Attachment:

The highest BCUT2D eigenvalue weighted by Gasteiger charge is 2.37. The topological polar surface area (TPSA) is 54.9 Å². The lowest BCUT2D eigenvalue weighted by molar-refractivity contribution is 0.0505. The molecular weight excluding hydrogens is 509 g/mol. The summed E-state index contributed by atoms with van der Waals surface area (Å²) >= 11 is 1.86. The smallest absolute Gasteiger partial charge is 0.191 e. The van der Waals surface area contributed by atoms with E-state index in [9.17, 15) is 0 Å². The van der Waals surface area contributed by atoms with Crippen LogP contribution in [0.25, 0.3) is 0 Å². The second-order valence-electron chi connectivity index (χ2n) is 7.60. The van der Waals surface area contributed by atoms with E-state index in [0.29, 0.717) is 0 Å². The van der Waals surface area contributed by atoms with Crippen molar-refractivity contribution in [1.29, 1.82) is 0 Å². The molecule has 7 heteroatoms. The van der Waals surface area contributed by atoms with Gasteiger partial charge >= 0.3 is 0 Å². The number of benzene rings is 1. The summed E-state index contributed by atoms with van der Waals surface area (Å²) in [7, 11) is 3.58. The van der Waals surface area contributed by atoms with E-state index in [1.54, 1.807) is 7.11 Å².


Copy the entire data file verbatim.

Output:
The highest BCUT2D eigenvalue weighted by Gasteiger charge is 2.37. The topological polar surface area (TPSA) is 54.9 Å². The lowest BCUT2D eigenvalue weighted by molar-refractivity contribution is 0.0505. The molecular weight excluding hydrogens is 509 g/mol. The summed E-state index contributed by atoms with van der Waals surface area (Å²) >= 11 is 1.86. The smallest absolute Gasteiger partial charge is 0.191 e. The van der Waals surface area contributed by atoms with E-state index in [9.17, 15) is 0 Å². The van der Waals surface area contributed by atoms with Crippen LogP contribution in [0.25, 0.3) is 0 Å². The second-order valence-electron chi connectivity index (χ2n) is 7.60. The van der Waals surface area contributed by atoms with E-state index in [0.29, 0.717) is 0 Å². The van der Waals surface area contributed by atoms with Crippen molar-refractivity contribution in [1.29, 1.82) is 0 Å². The molecule has 7 heteroatoms. The van der Waals surface area contributed by atoms with Gasteiger partial charge >= 0.3 is 0 Å². The number of benzene rings is 1. The summed E-state index contributed by atoms with van der Waals surface area (Å²) in [7, 11) is 3.58. The van der Waals surface area contributed by atoms with E-state index in [1.54, 1.807) is 7.11 Å².